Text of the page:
As films like Deathwatch, The Devil’s Rock, the Outpost franchise, Frankenstein’s Army, Overlord and many others amply demonstrate, films pitched as ‘trapped in a bunker with infernal abominations’ form a (literal) subgenre, exposing the monstrousness of the military mentality. Falling neatly into this category, Matt Mitchell’s original The Rizen (2017) showed cold warriors struggling to contain their latest superweapon, freshly unleashed from a Lovecraftian dimension through psychiatric experiments and ancient rituals. It compensated for its obvious budgetary limitations with a very good cast (including Sally Phillips, Julian Rhind-Tutt and Adrian Edmondson), and with a kickass heroine (Laura Swift) whose charmingly outmoded pluckiness totally matched the 1955 milieu.
Set in the present day, Mitchell’s follow-up The Rizen: Possession follows a set of young urban explorers (another horror subgenre!) who break into the same underground network of tunnels, and a crack team of mercenaries hired to go after them by Phillips’ otherworldly and mysteriously un-aged ‘Suited Woman’. As the two groups retread the labyrinth of corridors, offices and laboratories from the first film, they also come under repeated attack from the characters and creatures of six decades ago. It is a great creepy location, even if all that endless wandering, all that repetitive reflex of fight and flight, quickly meanders into a mechanical routine, while the updating of these well-worn tropes to the modern day paradoxically serves to make them feel less fresh.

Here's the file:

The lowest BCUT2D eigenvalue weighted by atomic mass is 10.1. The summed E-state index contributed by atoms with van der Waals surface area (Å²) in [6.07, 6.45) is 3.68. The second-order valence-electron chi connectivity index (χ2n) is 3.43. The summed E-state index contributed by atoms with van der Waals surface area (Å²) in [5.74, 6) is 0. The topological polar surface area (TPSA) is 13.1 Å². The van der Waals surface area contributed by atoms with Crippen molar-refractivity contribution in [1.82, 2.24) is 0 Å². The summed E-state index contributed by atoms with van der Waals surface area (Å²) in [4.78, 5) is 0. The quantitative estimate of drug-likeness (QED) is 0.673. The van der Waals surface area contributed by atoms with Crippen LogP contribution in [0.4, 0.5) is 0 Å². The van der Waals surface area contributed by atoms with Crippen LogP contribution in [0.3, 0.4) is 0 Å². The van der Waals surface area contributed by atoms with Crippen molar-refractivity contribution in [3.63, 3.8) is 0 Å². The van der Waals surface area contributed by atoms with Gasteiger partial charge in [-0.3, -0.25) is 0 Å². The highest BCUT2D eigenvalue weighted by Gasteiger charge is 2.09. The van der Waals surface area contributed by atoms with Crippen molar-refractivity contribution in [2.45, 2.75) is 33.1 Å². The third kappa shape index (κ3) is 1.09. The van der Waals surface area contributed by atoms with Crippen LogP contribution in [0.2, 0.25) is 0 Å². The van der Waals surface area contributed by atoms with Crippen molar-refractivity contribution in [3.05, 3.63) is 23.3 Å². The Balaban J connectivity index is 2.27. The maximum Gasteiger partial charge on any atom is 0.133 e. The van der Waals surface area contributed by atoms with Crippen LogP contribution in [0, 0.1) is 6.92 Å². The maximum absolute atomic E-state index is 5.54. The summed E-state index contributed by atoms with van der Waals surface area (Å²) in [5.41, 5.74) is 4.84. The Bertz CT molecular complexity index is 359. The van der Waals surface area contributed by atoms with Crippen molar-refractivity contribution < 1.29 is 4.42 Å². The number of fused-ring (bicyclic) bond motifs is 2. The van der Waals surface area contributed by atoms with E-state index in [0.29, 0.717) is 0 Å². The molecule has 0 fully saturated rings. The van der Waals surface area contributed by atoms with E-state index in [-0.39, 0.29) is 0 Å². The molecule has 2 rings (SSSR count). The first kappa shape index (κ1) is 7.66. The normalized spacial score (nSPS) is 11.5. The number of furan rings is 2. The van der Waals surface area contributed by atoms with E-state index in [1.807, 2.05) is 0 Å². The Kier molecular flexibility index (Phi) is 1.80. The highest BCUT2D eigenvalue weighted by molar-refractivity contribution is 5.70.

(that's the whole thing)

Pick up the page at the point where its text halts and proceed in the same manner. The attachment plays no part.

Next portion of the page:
Still, there is something in the way that the past keeps infiltrating and haunting the present here that serves as a reflexive comment on the very nature of war mindsets as well as sequels, both doomed to repeat their respective histories – and the ending of Mitchell’s film certainly promises yet more (of the same) Lovecraftian dread to come.
© Anton Bitel